P. 1
Samba

Samba

|Views: 167|Likes:
Publicado porNurul Istiqomah

More info:

Published by: Nurul Istiqomah on Dec 14, 2010
Direitos Autorais:Attribution Non-commercial

Availability:

Read on Scribd mobile: iPhone, iPad and Android.
download as PDF, TXT or read online from Scribd
See more
See less

02/21/2014

pdf

text

original

Subnets areimportant in TCP/IP communications because TCP/IP packets cannot cross
to another subnet without going through a bridge,router,switch,and so on. This is true
even if the two subnets exist on a common wire.

Every IP address conveys two pieces of information:

1.The address of the subnet

2.The address of the computer within that subnet

Some subnets are huge,with all but the first byte identifying the computer. Others are
small,with only the last byte identifying the computer. Obviously,the existing subnet
space can be carved into more subnets if each subnet is small.

Modern IP addresses do not need to split the subnet on byte boundaries but can,in fact,
split on any bit. This is called classless addressing,and such IP addresses are called
classless addresses.

There’s nothing within the IP address to specify where the subnet/computer split occurs.
That job falls to a second number,called the netmask. The netmask is a number that
modifies a computer’s IP address. It specifies how many bytes are devoted to the subnet.
In fact,it’s an IP address to be bitwise and’ed to the IP address to yield the subnet
address. This netmask (also calledsubnet mask) is typically appended to the network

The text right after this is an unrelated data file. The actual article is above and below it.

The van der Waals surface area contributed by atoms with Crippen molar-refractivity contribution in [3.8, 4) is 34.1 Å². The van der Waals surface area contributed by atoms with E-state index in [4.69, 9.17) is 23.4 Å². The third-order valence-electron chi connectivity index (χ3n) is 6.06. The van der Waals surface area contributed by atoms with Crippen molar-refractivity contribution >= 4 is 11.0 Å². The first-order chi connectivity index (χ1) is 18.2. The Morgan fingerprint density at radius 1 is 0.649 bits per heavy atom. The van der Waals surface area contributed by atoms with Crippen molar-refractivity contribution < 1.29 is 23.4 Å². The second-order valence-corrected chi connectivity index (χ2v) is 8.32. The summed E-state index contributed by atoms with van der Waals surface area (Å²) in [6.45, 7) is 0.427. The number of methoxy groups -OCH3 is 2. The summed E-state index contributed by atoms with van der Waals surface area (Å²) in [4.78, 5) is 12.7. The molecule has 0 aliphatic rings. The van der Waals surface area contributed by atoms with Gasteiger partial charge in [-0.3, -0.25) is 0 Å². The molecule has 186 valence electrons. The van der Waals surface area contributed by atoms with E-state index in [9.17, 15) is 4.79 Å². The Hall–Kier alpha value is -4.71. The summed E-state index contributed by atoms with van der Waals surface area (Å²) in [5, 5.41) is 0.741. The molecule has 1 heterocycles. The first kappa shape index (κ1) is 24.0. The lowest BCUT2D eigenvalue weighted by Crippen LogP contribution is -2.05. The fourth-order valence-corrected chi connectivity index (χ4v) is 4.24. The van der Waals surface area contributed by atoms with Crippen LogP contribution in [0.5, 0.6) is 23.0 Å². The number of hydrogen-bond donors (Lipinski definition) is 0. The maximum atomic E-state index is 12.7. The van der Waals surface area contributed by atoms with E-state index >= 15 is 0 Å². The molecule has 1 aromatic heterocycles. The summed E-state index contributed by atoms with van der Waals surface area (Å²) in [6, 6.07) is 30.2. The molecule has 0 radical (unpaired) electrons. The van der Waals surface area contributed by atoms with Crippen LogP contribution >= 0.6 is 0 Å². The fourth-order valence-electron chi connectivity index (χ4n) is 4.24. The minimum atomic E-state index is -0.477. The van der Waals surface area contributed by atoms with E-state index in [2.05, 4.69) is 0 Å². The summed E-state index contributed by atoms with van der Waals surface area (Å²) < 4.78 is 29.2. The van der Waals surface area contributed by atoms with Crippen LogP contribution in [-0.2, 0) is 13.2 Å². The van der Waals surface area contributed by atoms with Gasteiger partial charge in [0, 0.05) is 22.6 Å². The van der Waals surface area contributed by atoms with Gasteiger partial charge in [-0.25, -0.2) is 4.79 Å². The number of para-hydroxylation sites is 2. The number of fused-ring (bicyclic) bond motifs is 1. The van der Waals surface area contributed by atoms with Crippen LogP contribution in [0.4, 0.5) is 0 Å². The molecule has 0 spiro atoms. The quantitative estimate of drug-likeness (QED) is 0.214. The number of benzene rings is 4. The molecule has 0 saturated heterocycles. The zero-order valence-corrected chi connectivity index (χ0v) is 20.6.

address with a slash or input as a data piece in a file. As a simple example,let’s take a
look at the following:

192.168.100.5/255.255.255.0

This is a typical Class C situation,with the first three bytes specifying the subnet and the
final byte specifying the computer within the subnet. Note that bitwise and’ing the pre-
ceding subnet with the preceding IP address yields 192.168.100,which is the network
address of the subnet.

Introduction to Samba

PARTI

62

05 8628 CH03 3/17/00 1:09 PM Page 62

Netmasks can also be written as the number of address bits (not bytes) consumed by the
subnet. For instance,here’s the same subnet mask written as a number of bits:

192.168.100.5/24

Note that 24 bits are 3 bytes,so it’s the equivalent of 255.255.255.0. Once again,a
bitwise andof the two yields 192.168.100.

It’s obvious that an organization or department or other subnet needing only four IP
addresses could split on a nonbyte boundary. Let’s say it needs addresses

192.168.100.32through 192.168.100.35. This can be accomplished as follows:

192.168.100.32/255.255.255.252

Here it is stated another way:

192.168.100.32/30

You're Reading a Free Preview

Descarregar
scribd
/*********** DO NOT ALTER ANYTHING BELOW THIS LINE ! ************/ var s_code=s.t();if(s_code)document.write(s_code)//-->